Today's smartphones are designed to entertain and are increasingly marketed to young adults as leisure devices. Not surprisingly, research suggests that young adults most often use their phones for entertainment purposes rather than for school or work.
With this in mind, three Kent State University researchers, Andrew Lepp, Ph.D., Jacob Barkley, Ph.D. and Jian Li, Ph.D., and a Kent State graduate student, Saba Salehi-Esfahani, surveyed a random sample of 454 college students to examine how different types of cell phone users experience daily leisure.
The trio from Kent State's College of Education, Health and Human Services measured each person's total daily cell phone use, personality and experience of daily leisure. The students were then categorized into distinct groups based on similar patterns of smartphone use and personality. Lastly, each group's experience of daily leisure was compared.
An analysis revealed three distinct types of cell phone users: low-use extroverts, low-use introverts and a high-use group. The high-use group made up about 25 percent of the sample and averaged more than 10 hours of cell phone use per day. An increased level of smartphone use was this group's defining characteristic and was associated with a diminished experience of daily leisure.
"The high-frequency cell phone user may not have the leisure skills necessary to creatively fill their free time with intrinsically rewarding activities," Lepp said. "For such people, the ever-present smartphone may provide an easy, but less satisfying and more stressful, means of filling their time."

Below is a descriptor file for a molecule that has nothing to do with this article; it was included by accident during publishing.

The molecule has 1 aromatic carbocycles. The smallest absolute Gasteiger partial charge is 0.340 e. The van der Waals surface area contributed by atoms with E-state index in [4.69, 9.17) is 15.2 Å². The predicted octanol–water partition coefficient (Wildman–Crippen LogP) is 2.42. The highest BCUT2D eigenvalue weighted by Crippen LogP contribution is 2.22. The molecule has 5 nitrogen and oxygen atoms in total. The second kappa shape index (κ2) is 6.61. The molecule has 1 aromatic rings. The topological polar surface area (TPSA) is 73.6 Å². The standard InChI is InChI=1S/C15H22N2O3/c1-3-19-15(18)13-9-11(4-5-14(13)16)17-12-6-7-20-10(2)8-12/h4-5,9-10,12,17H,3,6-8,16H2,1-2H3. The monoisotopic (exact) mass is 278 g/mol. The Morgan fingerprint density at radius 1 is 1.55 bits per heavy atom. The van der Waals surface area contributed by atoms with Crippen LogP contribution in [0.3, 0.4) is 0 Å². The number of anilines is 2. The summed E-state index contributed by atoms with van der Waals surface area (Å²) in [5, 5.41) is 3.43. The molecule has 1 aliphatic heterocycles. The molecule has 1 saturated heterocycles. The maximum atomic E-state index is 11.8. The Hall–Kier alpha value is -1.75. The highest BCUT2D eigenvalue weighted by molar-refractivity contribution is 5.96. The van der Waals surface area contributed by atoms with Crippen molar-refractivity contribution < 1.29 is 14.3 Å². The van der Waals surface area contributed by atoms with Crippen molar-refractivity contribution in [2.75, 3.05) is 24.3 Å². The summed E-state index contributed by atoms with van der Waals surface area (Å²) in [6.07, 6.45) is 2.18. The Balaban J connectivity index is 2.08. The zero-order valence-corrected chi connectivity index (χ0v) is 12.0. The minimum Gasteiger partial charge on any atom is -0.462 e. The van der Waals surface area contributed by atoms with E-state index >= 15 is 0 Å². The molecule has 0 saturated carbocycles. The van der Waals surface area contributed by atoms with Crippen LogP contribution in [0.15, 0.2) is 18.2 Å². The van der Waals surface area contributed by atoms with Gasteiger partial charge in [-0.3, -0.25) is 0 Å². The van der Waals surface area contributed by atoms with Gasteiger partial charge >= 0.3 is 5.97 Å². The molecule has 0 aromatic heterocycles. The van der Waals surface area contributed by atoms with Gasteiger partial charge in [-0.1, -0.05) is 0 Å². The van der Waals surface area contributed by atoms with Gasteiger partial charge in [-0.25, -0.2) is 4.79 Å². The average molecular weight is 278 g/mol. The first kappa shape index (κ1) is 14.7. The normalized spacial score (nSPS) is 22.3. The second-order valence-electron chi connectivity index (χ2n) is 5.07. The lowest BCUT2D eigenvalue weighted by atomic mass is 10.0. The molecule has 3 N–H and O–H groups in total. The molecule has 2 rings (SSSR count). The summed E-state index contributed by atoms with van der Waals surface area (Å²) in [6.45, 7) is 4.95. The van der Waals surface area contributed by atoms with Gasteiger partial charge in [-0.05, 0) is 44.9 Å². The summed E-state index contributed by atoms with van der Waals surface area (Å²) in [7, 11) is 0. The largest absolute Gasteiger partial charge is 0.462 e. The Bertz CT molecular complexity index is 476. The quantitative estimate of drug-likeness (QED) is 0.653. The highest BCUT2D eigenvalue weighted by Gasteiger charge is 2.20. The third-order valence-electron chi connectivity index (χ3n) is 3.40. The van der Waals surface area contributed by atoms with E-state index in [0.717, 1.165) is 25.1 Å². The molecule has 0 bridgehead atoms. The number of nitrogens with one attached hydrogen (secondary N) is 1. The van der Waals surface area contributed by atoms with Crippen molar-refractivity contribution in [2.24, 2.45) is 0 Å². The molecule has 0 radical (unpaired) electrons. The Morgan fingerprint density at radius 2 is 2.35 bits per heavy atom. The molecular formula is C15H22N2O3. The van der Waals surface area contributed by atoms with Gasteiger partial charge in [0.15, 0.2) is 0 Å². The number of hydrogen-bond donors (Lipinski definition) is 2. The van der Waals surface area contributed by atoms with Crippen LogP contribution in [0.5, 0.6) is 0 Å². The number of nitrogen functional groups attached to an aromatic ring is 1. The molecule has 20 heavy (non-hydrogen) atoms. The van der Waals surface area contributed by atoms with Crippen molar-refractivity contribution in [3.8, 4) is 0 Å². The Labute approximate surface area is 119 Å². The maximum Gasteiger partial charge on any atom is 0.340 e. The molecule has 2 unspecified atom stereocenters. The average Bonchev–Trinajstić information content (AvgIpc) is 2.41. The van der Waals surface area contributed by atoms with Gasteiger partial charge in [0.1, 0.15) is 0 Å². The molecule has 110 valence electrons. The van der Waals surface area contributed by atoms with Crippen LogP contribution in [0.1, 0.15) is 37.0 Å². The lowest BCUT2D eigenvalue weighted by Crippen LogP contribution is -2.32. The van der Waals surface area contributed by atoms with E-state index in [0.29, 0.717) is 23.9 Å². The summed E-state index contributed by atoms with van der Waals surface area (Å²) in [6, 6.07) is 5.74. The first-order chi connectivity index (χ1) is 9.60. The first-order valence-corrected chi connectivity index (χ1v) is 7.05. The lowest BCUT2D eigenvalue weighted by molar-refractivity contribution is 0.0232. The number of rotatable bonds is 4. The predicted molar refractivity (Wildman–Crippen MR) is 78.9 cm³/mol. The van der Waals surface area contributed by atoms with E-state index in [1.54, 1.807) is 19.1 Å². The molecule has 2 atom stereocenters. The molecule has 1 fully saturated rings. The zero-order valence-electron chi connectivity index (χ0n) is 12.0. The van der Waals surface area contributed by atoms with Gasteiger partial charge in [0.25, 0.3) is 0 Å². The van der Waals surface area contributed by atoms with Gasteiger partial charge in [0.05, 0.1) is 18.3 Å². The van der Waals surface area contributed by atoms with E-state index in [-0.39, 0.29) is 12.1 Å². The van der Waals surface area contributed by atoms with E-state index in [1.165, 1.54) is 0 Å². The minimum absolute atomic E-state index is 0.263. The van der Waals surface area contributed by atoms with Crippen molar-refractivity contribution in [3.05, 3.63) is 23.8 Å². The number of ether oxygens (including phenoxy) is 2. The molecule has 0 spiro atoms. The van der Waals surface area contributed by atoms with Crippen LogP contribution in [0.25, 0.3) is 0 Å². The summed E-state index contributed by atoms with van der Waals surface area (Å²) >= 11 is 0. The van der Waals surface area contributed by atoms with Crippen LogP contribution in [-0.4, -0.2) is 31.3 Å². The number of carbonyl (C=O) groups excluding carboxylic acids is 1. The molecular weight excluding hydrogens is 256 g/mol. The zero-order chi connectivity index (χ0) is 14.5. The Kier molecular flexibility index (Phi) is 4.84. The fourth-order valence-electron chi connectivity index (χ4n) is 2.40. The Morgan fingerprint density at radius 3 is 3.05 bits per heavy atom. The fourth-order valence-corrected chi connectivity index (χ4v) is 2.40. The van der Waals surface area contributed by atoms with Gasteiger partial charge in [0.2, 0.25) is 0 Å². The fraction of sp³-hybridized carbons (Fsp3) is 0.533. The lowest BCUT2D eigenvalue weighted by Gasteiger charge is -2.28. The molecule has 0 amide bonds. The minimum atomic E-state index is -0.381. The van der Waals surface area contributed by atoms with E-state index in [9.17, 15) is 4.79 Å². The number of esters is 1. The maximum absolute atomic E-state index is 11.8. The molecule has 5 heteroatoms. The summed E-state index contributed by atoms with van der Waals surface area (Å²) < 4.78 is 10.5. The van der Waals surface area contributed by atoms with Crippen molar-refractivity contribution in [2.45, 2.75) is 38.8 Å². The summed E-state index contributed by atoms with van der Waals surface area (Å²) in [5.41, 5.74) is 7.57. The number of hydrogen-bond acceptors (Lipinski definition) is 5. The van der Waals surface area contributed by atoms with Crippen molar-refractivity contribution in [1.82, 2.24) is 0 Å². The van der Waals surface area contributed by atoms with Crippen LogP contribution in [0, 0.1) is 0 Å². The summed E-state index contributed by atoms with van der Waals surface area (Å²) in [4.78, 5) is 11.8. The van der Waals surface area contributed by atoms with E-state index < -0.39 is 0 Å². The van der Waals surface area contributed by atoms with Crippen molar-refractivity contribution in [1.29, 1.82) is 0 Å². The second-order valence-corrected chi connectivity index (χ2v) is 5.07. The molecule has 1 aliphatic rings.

In comparison to the other two groups, the high-frequency cell phone users experienced significantly more leisure distress. Leisure distress is feeling uptight, stressed and anxious during free time.
"In our previously published research, we found that high-frequency cell phone users often described feeling obligated to remain constantly connected to their phones," Barkley said. "This obligation was described as stressful, and the present study suggests the stress may be spilling over into their leisure."
By contrast, the low-use extrovert group averaged about three hours of smartphone use per day and had the greatest preference to challenge themselves during leisure time as well as low levels of leisure boredom and distress.
"Although this study was not designed to assess cause and effect, the relationships identified are important to reflect upon," Li said. "Being constantly connected to your phone is not likely to enhance your experience of leisure. On the other hand, disconnecting for short periods of time in order to seek more challenging leisure opportunities is likely to be beneficial."
The research is published by the journal Computers in Human Behavior and is freely available until Jan. 11, 2015, at http://authors.
The article's complete citation is: Lepp, A., Li, J., Barkley, J. & Salehi-Esfahani, S. (2015). Exploring the relationships between college students' cell phone use, personality and leisure. Computers in Human Behavior, 43, 210-219.
For more information about Kent State's College of Education, Health and Human Services, visit http://www.